Let the games begin: Google Glass used for the first time in destination marketing
It was only a matter of time: Google Glass has been used for the first time in a destination marketing campaign.
The Explorers also completed a series of activities and challenges that showcased both the destination and the potential for Glass in the hospitality sector.
In addition to the Glass Explorers, the promotion included a public sweepstakes, under the name “Find Your Island #throughglass.” The sweepstakes was promoted via the destination’s Facebook Page, and has the grand prize of a trip to the Beaches of Fort Myers & Sanibel and a pair of Google Glass – once they become available to the general public for sale.
The actual Glass event lasted two days, and the initial footage of the promotion was compiled in the following video.
MMGY Global, the firm running the campaign for the destination, has reported the following initial results. From the week of 9/4 to 9/8, they saw:
- Over 1,200 photos and videos captured and shared with Glass.
- Over 6GB of #FindYourIsland data (video and images) shared by Google Glass Explorers.
- Over 8,000 entries in the Find Your Island #ThroughGlass Sweepstakes.
- Reached 1.3 million social media users.
- Generated 17.9 million social media impressions.
The sweepstakes element of the campaign is ongoing, with a slated end date of October 1st.
The potential for Glass to offer first-person travel perspectives is very clear, and this will most certainly not be the last promotion featuring Glass as a central element.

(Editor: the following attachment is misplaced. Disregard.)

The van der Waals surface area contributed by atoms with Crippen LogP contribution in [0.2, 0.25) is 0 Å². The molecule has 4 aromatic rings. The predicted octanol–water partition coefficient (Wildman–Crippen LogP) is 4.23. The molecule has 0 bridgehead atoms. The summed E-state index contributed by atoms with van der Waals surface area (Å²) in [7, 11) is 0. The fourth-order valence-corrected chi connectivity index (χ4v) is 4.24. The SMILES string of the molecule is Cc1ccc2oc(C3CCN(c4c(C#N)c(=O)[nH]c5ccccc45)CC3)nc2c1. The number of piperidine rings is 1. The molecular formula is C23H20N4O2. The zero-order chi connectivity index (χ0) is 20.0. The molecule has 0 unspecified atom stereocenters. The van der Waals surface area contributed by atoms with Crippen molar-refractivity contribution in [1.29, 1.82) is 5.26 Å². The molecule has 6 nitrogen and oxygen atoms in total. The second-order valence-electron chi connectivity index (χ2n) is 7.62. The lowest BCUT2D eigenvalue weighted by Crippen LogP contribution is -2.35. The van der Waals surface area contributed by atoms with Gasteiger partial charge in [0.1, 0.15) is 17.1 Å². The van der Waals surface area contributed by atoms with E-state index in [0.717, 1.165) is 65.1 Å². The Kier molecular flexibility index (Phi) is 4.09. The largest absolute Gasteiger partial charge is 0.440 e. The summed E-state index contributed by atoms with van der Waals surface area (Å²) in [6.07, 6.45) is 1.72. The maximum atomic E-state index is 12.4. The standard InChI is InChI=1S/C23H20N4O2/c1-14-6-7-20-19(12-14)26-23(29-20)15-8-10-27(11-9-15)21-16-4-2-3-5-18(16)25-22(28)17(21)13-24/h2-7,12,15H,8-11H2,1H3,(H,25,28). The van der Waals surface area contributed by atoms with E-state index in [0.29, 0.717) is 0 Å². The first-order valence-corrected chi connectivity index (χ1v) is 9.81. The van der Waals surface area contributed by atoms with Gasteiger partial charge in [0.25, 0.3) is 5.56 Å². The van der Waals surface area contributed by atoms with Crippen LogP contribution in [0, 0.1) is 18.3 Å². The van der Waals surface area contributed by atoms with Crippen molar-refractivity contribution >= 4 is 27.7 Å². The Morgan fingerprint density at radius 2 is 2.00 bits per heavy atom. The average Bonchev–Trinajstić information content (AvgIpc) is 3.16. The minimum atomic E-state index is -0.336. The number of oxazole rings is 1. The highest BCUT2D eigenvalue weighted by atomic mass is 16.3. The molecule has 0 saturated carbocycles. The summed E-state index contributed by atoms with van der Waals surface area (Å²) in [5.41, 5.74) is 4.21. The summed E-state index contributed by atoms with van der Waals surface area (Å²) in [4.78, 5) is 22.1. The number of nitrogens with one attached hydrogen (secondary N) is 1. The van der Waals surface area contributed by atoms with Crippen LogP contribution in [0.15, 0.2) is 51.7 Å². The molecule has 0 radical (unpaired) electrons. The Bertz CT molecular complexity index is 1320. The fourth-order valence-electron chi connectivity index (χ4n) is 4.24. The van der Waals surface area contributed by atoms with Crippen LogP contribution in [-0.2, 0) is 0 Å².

However, shifting into analysis mode for a moment, the central question with this technology is whether or not people care enough to watch someone else’s unedited, first-person perspective of everything they are doing. Is this technology truly solving a problem or is it a showcase and marketing device for Google that is just a product in search of a reason for being?
Will this personal perspective driven content replace the considered, planned and attractive content creation that comes from employing professionals to showcase a destination, or will the rough-around-the-edges, first-person UGC become the de facto means of in-destination promotion?
Do potential visitors want to see it just as another visitor saw it, or do they want the idealized, creatively-fueled versions that come from employing professional content creators able to find the most stunning shots and create compelling narratives that build atmosphere and brand around a destination?
All of this remains to be seen – and there will certainly be a slew of campaigns forthcoming that will show us the potential of the wearable tech revolution in travel.
Nick Vivion was a senior reporter for Tnooz from August 2012 to July 2015.